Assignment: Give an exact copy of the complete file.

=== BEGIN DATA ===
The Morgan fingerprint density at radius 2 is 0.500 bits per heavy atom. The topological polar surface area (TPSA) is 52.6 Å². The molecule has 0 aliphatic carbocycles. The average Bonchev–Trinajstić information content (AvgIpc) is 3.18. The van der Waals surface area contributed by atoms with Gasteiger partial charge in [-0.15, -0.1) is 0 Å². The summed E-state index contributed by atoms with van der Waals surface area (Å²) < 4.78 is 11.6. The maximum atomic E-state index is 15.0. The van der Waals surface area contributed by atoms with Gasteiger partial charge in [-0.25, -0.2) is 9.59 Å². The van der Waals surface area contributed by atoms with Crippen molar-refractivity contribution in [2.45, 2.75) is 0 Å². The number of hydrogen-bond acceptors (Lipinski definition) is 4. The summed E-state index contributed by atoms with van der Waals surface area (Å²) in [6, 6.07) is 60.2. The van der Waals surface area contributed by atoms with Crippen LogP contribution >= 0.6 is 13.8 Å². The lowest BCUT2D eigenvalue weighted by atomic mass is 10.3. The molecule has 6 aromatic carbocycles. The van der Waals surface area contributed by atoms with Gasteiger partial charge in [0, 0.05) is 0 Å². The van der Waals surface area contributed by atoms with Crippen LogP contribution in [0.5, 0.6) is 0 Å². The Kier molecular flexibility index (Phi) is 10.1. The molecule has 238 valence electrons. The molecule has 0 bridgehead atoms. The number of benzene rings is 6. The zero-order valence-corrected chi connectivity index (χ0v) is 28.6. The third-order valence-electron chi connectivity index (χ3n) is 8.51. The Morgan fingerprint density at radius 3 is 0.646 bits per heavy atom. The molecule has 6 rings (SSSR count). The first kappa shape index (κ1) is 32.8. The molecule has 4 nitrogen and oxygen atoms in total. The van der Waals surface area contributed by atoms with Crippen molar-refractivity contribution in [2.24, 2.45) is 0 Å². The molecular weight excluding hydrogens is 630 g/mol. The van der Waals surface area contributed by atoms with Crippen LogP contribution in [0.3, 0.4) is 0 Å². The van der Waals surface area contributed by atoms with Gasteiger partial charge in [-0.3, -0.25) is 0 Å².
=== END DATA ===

The Morgan fingerprint density at radius 2 is 0.500 bits per heavy atom. The topological polar surface area (TPSA) is 52.6 Å². The molecule has 0 aliphatic carbocycles. The average Bonchev–Trinajstić information content (AvgIpc) is 3.18. The van der Waals surface area contributed by atoms with Gasteiger partial charge in [-0.15, -0.1) is 0 Å². The summed E-state index contributed by atoms with van der Waals surface area (Å²) < 4.78 is 11.6. The maximum atomic E-state index is 15.0. The van der Waals surface area contributed by atoms with Gasteiger partial charge in [-0.25, -0.2) is 9.59 Å². The van der Waals surface area contributed by atoms with Crippen molar-refractivity contribution in [2.45, 2.75) is 0 Å². The number of hydrogen-bond acceptors (Lipinski definition) is 4. The summed E-state index contributed by atoms with van der Waals surface area (Å²) in [6, 6.07) is 60.2. The van der Waals surface area contributed by atoms with Crippen LogP contribution >= 0.6 is 13.8 Å². The lowest BCUT2D eigenvalue weighted by atomic mass is 10.3. The molecule has 6 aromatic carbocycles. The van der Waals surface area contributed by atoms with Gasteiger partial charge in [0, 0.05) is 0 Å². The van der Waals surface area contributed by atoms with Crippen LogP contribution in [0.5, 0.6) is 0 Å². The Kier molecular flexibility index (Phi) is 10.1. The molecule has 238 valence electrons. The molecule has 0 bridgehead atoms. The number of benzene rings is 6. The zero-order valence-corrected chi connectivity index (χ0v) is 28.6. The third-order valence-electron chi connectivity index (χ3n) is 8.51. The Morgan fingerprint density at radius 3 is 0.646 bits per heavy atom. The molecule has 6 rings (SSSR count). The first kappa shape index (κ1) is 32.8. The molecule has 4 nitrogen and oxygen atoms in total. The van der Waals surface area contributed by atoms with Crippen molar-refractivity contribution in [2.24, 2.45) is 0 Å². The molecular weight excluding hydrogens is 630 g/mol. The van der Waals surface area contributed by atoms with Crippen LogP contribution in [0.3, 0.4) is 0 Å². The van der Waals surface area contributed by atoms with Gasteiger partial charge in [-0.3, -0.25) is 0 Å².